Here are two Nuggets from Monday’s meeting that instruct us well. The realities of the border are complex. One of Samaritans’ purposes is to discover these complexities.
A young man from Honduras presented himself to a member of our group within the last few weeks. He had traveled four months from Honduras, ending in a five day walk, to reach the border. Abandoned by his coyote, he wandered the desert for 15 days before making it to Green Valley. After receiving food and water, he was on his way toward a hopeful future. Miraculous.
Out on a Samaritan Search, one team encountered a Border Patrol agent and talked for an hour. While some agents are reluctant to talk or they rant, this agent was fair minded and thoughtful. Possessing a Masters Degree, he endeavored to do his job with respect and concern. In six years on the job, he has had only 2-3 threatening situations and none involved firearms.
- Russ Peterson
Magistrate Jacqueline Rateau
Federal Prosecutor: Mr. Lewis
2 Border Patrol
14 CJA Lawyers
2 Public Defenders
Samaritans Attending: Sara Busey, Judy Konopaski
More migrants were first time crossers (45) than re-entry ones (30). Three were dismissed because the court lacked interpreters for them and one was dismissed without prejudice during court procedure when Mr. Lewis agreed he didn’t understand Spanish well enough to proceed.
Five crossed at the port of Nogales using fraudulent papers and two were apprehended trying to cross on the freight train. No point of entry or country of origin were given by Rateau.
The 30 were sentenced to prison for a total of 1290 days, a low number because the majority of migrants received no more than 30 days.
Sarita Maigualida Mazariegos-Castillo (18-38014MP) lawyer Myria Garcia. Sarita had been separated from her 11 yr. old sister by Border Patrol even though Saria had Guatemalan papers showing she had custody of her. Sarita would be a few days in prison before being flown back to Guatemala. She wanted to return with her younger sister.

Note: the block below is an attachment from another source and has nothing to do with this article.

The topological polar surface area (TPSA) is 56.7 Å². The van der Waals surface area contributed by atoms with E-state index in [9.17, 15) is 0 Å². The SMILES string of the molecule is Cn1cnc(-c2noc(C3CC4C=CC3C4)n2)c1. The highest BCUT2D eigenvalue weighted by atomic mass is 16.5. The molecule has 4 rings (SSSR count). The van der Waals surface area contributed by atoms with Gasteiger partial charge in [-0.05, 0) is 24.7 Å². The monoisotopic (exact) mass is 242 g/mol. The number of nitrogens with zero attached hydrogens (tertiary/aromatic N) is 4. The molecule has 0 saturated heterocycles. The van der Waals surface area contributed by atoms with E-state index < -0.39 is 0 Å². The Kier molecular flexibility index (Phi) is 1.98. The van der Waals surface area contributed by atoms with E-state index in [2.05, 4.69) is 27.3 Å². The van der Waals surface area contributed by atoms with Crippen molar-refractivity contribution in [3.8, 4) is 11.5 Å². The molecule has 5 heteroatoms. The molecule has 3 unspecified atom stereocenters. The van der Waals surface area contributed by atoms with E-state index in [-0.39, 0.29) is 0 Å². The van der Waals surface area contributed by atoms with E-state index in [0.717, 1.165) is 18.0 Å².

Elvia Rodriguez-Valencia was very concerned because a large amount of money had been taken from her. Lawyer Ruiz mentioned it to the magistrate who assured Elva it would be returned before she was flown back home.
Magdalena Terraza-Lopez (18-38040MP) a first time crosser from Guatemala signed the asylum paper, but her lawyer Cheryl Blum said she would mail it to her in prison because the Marshalls would not let her take it with her. Blum thought Magdalena would receive it because she had to wait for a full plane to fly back to Guatemala.
Nicolas De Tolentino Cruz-Figueroa (18-38032M) expressed a credible fear. His lawyer Isabel Amsel said she gave him the asylum paper even though she understood he would not be allowed to keep it.
Magistrate Judge Lynnette C. Kimmins, 16 attorneys, 2 interpreters, Federal Prosecutor Ms. James and a variable number of marshals (started at 6 ended at 3)
Visitors: Andy, a teacher doing border research and one GV Sam
75 people were on the calendar including 5 women. All wore 5-point shackles. 44 had the misdemeanor charge of Illegal Entry 1325, and 31 had the additional charge of Illegal Re-entry after Removal, 1326.
This judge does not mention country of origin but only area of entry into Arizona and date of entry. 25 migrants were arrested near Sasabe, 24 near Lukeville, 15 near Nogales, 3 near Naco and 1 near Douglas. 9 people were arrested between 4 and 8 days after they said they had entered Arizona. The majority were picked up the day they entered. Perhaps this reflects the increased troop presence at the border.